I'm not a patient person. Film photography has taught me to become one.
Loïs, mind telling us about yourself and your story on how you got into film photography?
Loïs : My name is Loïs Dorowsky. I was born in France in 1985. I am a socially engaged person and always love observing people. I like to freeze little moments of life on film; taking pictures of people in their diversity is what I am looking for.
What type of film do you use and what camera do you use it with? Why do you prefer these?
Loïs: I do a lot of black and white photo and my favorite film is the TRI-X. When I work with color, I use Kodak. I have no preference. It is all about above all the price. There is not much choice where I live and it is quite expensive. I have a small preference for Agfa vista but they are not found here.
At the moment I work with a Minolta XG9 with a 28mm lens. I love the wide angles. I also have some compacts, especially for the street. I have a small Olympus AF super. I do not really have the means to invest in a better quality camera. One day I would find myself a rangefinder. These are the best cameras for me and they suit me best.
What do you think film has that digital doesn't have?
Loïs: I do not think that film is better than digital, or vice versa. I prefer film, because of its rendering and its imperfections. I also like the grain.
Do you print your own photographs or are you comfortable having them printed in a lab?
Loïs: I develop the photos myself in a small darkroom at my girlfriend's. Except for color. I do not have much choice, I go to a lab next to my home.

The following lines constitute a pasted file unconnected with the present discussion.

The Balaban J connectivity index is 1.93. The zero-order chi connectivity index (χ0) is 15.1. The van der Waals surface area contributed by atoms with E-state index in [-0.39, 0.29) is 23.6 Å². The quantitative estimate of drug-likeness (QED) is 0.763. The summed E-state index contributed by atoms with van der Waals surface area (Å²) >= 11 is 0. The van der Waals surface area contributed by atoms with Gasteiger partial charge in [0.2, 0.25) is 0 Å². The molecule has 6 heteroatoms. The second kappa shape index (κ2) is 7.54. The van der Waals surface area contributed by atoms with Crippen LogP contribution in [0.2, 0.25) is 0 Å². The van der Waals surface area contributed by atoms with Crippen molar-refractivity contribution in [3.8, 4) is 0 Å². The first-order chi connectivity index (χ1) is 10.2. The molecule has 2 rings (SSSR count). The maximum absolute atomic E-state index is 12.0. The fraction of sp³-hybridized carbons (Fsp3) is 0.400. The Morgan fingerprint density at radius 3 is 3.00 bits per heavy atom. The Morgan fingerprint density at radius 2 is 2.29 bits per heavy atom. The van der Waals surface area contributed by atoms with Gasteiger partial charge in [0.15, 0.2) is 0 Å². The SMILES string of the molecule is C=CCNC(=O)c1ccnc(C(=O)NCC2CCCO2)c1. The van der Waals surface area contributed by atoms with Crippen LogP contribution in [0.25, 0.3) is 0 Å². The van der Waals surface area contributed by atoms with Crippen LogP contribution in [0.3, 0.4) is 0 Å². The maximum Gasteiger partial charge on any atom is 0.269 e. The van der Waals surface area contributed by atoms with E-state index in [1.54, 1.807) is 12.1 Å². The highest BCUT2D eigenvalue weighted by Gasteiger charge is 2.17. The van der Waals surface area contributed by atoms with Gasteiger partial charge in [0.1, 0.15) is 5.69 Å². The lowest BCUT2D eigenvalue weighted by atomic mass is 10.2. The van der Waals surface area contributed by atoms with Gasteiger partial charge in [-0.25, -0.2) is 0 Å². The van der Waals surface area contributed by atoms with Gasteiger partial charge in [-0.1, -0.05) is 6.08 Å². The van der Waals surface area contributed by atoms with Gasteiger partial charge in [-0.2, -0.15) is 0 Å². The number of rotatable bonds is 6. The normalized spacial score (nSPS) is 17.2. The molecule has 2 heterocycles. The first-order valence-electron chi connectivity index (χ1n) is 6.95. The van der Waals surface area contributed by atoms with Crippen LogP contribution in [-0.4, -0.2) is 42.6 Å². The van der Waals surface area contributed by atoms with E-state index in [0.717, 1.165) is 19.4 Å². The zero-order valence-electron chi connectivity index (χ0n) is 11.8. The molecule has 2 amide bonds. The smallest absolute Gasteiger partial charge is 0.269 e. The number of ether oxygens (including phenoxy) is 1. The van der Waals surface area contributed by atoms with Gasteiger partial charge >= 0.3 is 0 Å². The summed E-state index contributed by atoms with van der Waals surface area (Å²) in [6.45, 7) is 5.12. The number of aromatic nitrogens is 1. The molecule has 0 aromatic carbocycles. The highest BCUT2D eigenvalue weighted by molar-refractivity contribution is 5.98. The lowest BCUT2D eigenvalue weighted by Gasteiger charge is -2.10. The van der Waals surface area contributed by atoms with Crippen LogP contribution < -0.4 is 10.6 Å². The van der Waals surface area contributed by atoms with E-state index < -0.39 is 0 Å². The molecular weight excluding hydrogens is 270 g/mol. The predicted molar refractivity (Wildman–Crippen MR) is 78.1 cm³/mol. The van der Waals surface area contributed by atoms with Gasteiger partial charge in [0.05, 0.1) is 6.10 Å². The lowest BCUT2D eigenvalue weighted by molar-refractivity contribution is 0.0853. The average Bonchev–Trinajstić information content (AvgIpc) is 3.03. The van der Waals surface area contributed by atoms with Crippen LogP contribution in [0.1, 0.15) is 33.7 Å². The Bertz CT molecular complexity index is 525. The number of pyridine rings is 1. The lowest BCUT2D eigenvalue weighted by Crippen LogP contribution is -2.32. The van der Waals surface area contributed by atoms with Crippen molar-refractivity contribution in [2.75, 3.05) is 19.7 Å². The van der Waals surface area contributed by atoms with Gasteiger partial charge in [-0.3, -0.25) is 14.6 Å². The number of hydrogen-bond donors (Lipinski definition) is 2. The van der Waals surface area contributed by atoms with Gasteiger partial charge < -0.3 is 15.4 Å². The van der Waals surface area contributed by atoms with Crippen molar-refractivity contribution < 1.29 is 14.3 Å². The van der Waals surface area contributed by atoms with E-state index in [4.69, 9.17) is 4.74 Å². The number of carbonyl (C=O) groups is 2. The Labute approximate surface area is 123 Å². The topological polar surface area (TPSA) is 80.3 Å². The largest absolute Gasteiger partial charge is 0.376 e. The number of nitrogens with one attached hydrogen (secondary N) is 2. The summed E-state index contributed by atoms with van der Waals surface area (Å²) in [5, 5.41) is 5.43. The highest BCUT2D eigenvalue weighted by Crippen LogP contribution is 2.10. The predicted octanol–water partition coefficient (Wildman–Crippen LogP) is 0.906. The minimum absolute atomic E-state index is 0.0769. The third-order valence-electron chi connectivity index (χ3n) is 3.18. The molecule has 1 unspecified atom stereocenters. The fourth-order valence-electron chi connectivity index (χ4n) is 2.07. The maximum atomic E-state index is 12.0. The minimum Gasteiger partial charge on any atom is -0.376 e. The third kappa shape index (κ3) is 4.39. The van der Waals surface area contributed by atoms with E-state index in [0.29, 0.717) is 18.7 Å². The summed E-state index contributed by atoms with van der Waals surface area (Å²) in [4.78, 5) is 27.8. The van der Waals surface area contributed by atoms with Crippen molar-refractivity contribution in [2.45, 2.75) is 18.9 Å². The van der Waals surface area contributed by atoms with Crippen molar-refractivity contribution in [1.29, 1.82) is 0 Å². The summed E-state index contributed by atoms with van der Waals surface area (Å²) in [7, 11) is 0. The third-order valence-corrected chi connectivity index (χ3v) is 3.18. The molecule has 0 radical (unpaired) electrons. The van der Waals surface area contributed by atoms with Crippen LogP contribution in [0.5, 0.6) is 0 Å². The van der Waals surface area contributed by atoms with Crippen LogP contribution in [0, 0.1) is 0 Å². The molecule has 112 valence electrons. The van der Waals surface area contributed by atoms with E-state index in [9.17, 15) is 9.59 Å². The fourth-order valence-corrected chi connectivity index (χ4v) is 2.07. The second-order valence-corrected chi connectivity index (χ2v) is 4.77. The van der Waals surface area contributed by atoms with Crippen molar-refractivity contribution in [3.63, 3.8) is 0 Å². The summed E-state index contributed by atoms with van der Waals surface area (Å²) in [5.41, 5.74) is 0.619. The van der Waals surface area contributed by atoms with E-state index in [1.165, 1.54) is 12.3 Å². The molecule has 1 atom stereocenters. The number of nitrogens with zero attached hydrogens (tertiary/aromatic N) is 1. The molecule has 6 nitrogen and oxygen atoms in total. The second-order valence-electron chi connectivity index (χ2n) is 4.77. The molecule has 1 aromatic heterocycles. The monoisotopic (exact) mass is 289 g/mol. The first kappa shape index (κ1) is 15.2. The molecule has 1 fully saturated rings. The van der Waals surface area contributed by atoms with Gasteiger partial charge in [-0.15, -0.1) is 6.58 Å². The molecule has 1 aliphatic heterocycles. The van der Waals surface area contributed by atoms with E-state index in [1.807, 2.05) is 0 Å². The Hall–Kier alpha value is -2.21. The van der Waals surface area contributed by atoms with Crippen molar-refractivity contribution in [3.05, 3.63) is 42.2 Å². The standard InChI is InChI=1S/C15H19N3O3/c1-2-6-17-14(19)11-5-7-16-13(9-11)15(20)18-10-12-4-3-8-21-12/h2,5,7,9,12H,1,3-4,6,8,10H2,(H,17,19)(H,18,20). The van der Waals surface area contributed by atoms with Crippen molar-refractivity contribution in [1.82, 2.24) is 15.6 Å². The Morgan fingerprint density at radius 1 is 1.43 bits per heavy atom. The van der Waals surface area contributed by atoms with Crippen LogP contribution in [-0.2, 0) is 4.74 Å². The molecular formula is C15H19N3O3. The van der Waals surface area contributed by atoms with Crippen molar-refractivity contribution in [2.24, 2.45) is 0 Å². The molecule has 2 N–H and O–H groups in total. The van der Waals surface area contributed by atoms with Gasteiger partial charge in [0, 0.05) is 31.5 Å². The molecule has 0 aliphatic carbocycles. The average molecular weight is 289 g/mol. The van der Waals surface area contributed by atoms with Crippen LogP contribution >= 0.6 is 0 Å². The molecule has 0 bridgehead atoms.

What motivates you to continue making photographs with film?
Loïs: I do not want to go digital again. I am satisfied with my latest results. I have the rendering I have been looking for a long time. I learned to shoot less when I'm out in the streets and pay more attention when I frame. I feel more free and calm. I learn to be patient with film. I'm not a patient person. Film photography has taught me to become one.
Are there any photographers that influenced your way of making pictures?
Loïs: Oh yes, a lot. It is quite wide but I love the street photographers of the last century. Moriyama for example. More generally, the majority of PROVOKE photographers. Araki too. Lately Ren Hang or Jacob aue Sobol. I also love reporters such as Patrick Zachmann. His way of working, especially in his series in China, using an old telemetry and black and white while others worked in color and reflex, it speaks to me a lot.
The cinema also influenced me a lot. That's what brought me to photography. Filmmakers such as Tsukamoto Shinya and his film Bullet Ballet made me look like a bomb.
Do you see any value shooting with film?
Loïs: I do not think there is merit to shooting with film. It is a style, a different way of doing things.
What do you think your future is like with film photography?
Loïs: I would continue to shoot with film as long as there are films. And I do not worry about the future of the film. Kodak or others come back into the dance. The future is bright.
What’s your dream photography project?
Loïs: I would like to travel to Asia to do street photography. I love the great megalopolis—Hong Kong, Singapore, and Bangkok. This will be my next step.
Would you like to offer some good words to those who want to try film photography for the first time? What must they learn before venturing into this format?
Loïs: I do not know if I can give advice. We have to get going. There are many cameras on the internet in good condition. There is more to do.
Cheers for sharing your knowledge with us, Loïs. You have an excellent set of photographs as well.
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